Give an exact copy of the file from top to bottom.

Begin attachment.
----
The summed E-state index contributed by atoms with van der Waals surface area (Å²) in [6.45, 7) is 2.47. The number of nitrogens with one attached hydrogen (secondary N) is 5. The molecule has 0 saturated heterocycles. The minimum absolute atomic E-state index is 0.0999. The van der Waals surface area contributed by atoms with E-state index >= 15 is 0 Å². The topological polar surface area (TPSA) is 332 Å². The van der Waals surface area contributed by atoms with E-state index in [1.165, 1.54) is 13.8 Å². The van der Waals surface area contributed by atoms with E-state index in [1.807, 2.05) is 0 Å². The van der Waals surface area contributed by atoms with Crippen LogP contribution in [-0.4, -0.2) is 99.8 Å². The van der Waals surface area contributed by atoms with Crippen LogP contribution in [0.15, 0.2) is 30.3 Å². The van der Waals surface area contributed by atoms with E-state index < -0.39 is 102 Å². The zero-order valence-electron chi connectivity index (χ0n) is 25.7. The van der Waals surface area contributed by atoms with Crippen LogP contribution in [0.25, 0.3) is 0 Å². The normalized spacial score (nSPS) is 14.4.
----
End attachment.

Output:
The summed E-state index contributed by atoms with van der Waals surface area (Å²) in [6.45, 7) is 2.47. The number of nitrogens with one attached hydrogen (secondary N) is 5. The molecule has 0 saturated heterocycles. The minimum absolute atomic E-state index is 0.0999. The van der Waals surface area contributed by atoms with E-state index >= 15 is 0 Å². The topological polar surface area (TPSA) is 332 Å². The van der Waals surface area contributed by atoms with E-state index in [1.165, 1.54) is 13.8 Å². The van der Waals surface area contributed by atoms with E-state index in [1.807, 2.05) is 0 Å². The van der Waals surface area contributed by atoms with Crippen LogP contribution in [-0.4, -0.2) is 99.8 Å². The van der Waals surface area contributed by atoms with Crippen LogP contribution in [0.15, 0.2) is 30.3 Å². The van der Waals surface area contributed by atoms with E-state index < -0.39 is 102 Å². The zero-order valence-electron chi connectivity index (χ0n) is 25.7. The van der Waals surface area contributed by atoms with Crippen LogP contribution in [0.25, 0.3) is 0 Å². The normalized spacial score (nSPS) is 14.4.